‘Spirited’ Introduction to Anime

“Spirited Away” is the latest movie from legendary anime director Hayao Miyazaki, creator of such animated classics as “Nausicaa of the Valley of Wind” and “Princess Mononoke.” With this particular film, he employs fantastic and surreal imagery to bring the world of his imagination to life on the screen.

The plotline of “Spirited Away” centers on Chihiro, a 10-year-old heroine who stumbles upon a magical land while traveling with her family. While exploring a mysterious cave, her parents are cursed and transformed into pigs by an evil witch. Left to fend for herself, Chihiro investigates the strange world populated by bizarre creatures and fantastic monsters, eventually pledging to serve the witch in exchange for her survival and the (eventual) return of her family. She then begins her employment in a large, intergalactic hot spring for gods.

This film seeks to excite the imagination of its audience, summoning the inner child in each of us as it displays wondrous sights through fantasy after fantasy. To a large extent, it succeeds. Though surreal and strange, the imagery manages to evoke feelings of empathy for young Chihiro as she experiences amazing adventures with the gods, spirits, and monsters working in the alternate dimension. The animation is crisp and striking, along with a score that complements the story perfectly.

The dialogue also adds to the overall experience, accurately expressing the complexity of Miyazaki’s characters; the movie is shown both subtitled and dubbed into English, for those who wish to be spared the constant subtitles. Though the subtitled version naturally gives more of a feel for the movie as it was intended to be viewed, the dubbed version is faithful to the original and certainly allows the viewer to take in the outstanding visuals.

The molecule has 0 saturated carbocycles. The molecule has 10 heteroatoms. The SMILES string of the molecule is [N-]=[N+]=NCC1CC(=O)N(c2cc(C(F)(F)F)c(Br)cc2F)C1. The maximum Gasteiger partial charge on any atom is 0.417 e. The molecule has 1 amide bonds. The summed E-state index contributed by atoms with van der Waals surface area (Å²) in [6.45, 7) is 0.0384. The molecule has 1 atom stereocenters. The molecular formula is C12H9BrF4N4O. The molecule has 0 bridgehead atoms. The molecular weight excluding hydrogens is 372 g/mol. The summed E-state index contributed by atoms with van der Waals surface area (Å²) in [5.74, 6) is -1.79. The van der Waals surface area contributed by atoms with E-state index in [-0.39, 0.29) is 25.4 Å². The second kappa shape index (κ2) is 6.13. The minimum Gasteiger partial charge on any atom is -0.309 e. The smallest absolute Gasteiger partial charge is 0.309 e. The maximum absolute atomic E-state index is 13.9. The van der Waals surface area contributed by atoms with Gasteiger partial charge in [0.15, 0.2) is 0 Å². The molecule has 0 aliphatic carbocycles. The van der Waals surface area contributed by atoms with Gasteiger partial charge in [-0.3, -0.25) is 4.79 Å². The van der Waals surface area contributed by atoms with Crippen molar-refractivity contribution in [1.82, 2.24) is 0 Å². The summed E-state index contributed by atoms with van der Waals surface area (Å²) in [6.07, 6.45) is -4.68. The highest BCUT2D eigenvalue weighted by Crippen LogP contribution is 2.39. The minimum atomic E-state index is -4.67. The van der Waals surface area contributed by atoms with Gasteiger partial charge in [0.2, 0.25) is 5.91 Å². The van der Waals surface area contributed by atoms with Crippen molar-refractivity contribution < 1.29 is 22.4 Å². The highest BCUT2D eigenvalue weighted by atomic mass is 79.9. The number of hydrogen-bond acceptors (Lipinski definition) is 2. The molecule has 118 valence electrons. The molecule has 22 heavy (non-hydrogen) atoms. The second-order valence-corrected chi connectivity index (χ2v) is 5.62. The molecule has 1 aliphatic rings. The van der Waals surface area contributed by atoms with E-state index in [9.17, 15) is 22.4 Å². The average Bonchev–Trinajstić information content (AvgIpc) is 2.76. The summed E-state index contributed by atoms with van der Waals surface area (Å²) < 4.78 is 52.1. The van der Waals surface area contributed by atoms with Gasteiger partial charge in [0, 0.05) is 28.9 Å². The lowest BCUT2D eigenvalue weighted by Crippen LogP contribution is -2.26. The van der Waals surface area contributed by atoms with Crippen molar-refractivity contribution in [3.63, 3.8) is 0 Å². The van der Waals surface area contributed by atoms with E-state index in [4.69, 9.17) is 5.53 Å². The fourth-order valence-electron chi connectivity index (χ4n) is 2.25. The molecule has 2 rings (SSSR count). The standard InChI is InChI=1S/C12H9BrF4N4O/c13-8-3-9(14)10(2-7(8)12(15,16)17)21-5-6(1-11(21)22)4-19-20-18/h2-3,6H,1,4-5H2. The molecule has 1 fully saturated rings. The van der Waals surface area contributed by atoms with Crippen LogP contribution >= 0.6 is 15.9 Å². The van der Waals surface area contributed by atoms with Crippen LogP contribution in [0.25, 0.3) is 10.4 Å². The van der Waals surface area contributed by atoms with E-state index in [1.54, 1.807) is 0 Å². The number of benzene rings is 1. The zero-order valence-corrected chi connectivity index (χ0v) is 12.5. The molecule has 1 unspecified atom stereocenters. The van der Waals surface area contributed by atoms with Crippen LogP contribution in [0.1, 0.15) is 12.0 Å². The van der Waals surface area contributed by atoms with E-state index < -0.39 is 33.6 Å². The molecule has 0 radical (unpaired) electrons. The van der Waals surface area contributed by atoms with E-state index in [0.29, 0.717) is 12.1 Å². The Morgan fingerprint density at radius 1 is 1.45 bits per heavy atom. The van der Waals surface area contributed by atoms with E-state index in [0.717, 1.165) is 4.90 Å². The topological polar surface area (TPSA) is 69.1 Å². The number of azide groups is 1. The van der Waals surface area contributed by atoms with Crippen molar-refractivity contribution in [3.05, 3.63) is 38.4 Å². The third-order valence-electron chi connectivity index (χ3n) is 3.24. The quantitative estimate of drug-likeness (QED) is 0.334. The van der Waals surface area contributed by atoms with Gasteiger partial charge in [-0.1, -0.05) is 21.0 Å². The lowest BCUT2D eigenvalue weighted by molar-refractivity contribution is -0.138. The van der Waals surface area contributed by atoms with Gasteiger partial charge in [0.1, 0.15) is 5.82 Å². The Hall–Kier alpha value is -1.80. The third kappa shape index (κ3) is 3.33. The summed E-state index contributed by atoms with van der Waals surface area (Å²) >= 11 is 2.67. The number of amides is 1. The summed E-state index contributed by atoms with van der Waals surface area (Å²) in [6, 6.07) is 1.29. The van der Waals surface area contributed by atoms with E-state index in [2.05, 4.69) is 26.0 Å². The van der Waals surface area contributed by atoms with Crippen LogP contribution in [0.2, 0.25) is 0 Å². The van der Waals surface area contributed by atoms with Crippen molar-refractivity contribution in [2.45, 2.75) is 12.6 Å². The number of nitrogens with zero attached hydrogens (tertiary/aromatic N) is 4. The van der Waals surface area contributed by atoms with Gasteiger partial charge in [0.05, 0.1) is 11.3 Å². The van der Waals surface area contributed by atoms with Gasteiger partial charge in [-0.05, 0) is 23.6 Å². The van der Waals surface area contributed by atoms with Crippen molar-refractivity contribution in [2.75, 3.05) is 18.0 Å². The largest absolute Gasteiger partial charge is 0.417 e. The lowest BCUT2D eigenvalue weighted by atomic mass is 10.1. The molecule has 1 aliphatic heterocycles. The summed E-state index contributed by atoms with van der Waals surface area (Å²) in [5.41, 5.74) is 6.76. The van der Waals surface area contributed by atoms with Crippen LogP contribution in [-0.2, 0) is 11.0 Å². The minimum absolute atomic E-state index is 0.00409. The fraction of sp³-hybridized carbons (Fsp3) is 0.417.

The average movie-going American not accustomed to Japanese animation may be taken aback by the bizarre aspects of the film and miss the subtleties it embodies. The best way to describe “Spirited Away” is, as others have so aptly put it, a “Japanese Alice in Wonderland.” Yet, even then, the comparison is not exact: Miyazaki’s film, for all its wonder and fantasy, clearly takes itself seriously, presenting detailed, complicated characters, interacting in a storyline revolving around a young girl’s quest to find herself and free her family.

For those who only know of anime through “Pokemon” and other childish absurdities, “Spirited Away” might be a breath of fresh air, revealing a true beauty in the art form. As the Best Picture of the Year at the Berlin International Film Festival and Audience Choice at the San Francisco Film Festival, this movie might very well prove to be an excellent introduction to Japanese animation.